This paper explores the role of motivation in higher productivity. There is a general believe that man has the natural tendency to be lazy with regards to work and he is being forced by circumstances to work. According to some scientists, motivation is a need and organization is making great use of every facility in human works to achieve motivation. Productivity means the rate of power to produce, but productivity from the management or economic point of view is the ratio of what is produced to what is required to produce it. This study is therefore designed to find out the link between the extent to which various motivation strategies encourage the workers to improve their job commitment and increase their productive capacity. It is examined through the origin and evolution of related studies. On the other hand, it also offers information relative to the influences perceived and detected in these developments. This paper presents totally, a concepts based findings. These data allow us to offer an approximated picture of the motivation in higher productivity. Research suggests that individuals are motivated to perform well when the work is meaningful and individuals believe they have responsibility for the outcomes of their assigned tasks. It is recommended that, an organizational movement should be away from the current merit pay reward system to an organizational structure that promotes challenges and accomplishments, creates organizational learning opportunities, utilizes group incentives as well as individual incentives, rethinks job design, uses positive reinforcement and promotes healthy work environments.Download Full Paper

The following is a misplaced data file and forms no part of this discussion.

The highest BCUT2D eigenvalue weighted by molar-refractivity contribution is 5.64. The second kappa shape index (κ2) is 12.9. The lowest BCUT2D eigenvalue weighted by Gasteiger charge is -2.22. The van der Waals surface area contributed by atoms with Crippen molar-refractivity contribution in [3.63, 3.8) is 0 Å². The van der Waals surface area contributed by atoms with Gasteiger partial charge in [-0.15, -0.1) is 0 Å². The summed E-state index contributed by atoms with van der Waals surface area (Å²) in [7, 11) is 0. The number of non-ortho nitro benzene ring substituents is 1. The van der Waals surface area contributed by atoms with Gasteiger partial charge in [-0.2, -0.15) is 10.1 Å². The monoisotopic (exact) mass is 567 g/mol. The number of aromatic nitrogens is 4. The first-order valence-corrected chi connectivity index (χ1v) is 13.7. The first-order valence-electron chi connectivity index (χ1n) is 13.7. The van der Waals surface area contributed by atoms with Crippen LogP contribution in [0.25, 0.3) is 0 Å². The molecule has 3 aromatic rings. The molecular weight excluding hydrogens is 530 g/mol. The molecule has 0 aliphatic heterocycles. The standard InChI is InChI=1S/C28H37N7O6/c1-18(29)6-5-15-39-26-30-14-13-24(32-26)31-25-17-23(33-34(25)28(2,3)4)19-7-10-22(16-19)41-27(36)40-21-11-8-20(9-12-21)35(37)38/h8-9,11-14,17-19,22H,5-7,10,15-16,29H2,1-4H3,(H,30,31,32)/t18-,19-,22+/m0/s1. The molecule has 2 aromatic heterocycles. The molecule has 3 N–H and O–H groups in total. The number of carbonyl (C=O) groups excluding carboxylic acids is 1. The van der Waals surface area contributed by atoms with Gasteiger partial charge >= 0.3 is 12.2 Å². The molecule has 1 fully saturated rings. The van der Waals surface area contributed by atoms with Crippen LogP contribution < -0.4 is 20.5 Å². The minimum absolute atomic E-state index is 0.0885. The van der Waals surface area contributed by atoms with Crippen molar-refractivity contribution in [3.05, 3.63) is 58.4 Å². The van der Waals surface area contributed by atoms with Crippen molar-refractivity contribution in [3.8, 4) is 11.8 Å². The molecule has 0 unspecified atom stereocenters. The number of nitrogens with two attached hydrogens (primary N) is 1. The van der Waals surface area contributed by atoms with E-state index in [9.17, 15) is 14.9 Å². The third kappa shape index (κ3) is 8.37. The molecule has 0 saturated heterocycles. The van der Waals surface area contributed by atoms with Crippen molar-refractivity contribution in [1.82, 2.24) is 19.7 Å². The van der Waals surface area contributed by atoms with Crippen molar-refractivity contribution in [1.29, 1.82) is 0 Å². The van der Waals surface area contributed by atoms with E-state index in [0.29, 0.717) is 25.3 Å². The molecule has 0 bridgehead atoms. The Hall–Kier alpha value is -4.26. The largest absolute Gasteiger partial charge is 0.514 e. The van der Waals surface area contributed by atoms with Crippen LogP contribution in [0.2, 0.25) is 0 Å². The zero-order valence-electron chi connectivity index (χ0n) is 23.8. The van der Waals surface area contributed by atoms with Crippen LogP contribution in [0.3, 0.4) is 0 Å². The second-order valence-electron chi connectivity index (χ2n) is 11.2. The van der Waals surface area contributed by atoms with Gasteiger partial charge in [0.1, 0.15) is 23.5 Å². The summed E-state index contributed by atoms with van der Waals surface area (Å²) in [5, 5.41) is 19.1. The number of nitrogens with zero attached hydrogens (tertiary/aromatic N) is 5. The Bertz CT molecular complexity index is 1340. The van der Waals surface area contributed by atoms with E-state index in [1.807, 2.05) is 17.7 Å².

10.Stress Management: A key to Employee Retention
Rana Zehra Masood, Faculty Member, Department of Commerce, Aligarh Muslim University

Modern lifestyle is full of stress. You have not only to cope with challenges at work but also with stress that you take along with you to work. The problem is that in these difficult times when economy is bad, stress at home and workplace are on the rise. Due to changing technology, new demands, demographic changes, increased competition and increase in workload psychological problems related to occupational stress have increased rapidly. Jobs provide an abundance of opportunities to experience personal satisfaction, growth and social acceptance. However, jobs also represent a common source of stress and can put a great deal of strain on our daily life. Stress produces strain, disrupts equilibrium, and it is the source of any number of emotional, physical, economic and social problems.Stress management is a continuous process of monitoring, diagnosing, and prevention of excessive stressors that adversely affects employees, managers, and productivity. These stressors are as much a function of the environment as one’s perception of the environment. Therefore, stress management is as much the responsibility of employees as it is managers. It is a fact that, retention of key employees is critical to the long-term health and success of any organization. Employee retention matters, as, organizational issues such as training time and investment, costly candidate search etc., are involved. Hence, failing to retain a key employee is a costly proposition for any organization. The aim of this paper is to discuss the various causes of stress, reasons on why attrition arises, how to manage attrition, various employee retention policies and to conclude the ways to improve employee retention.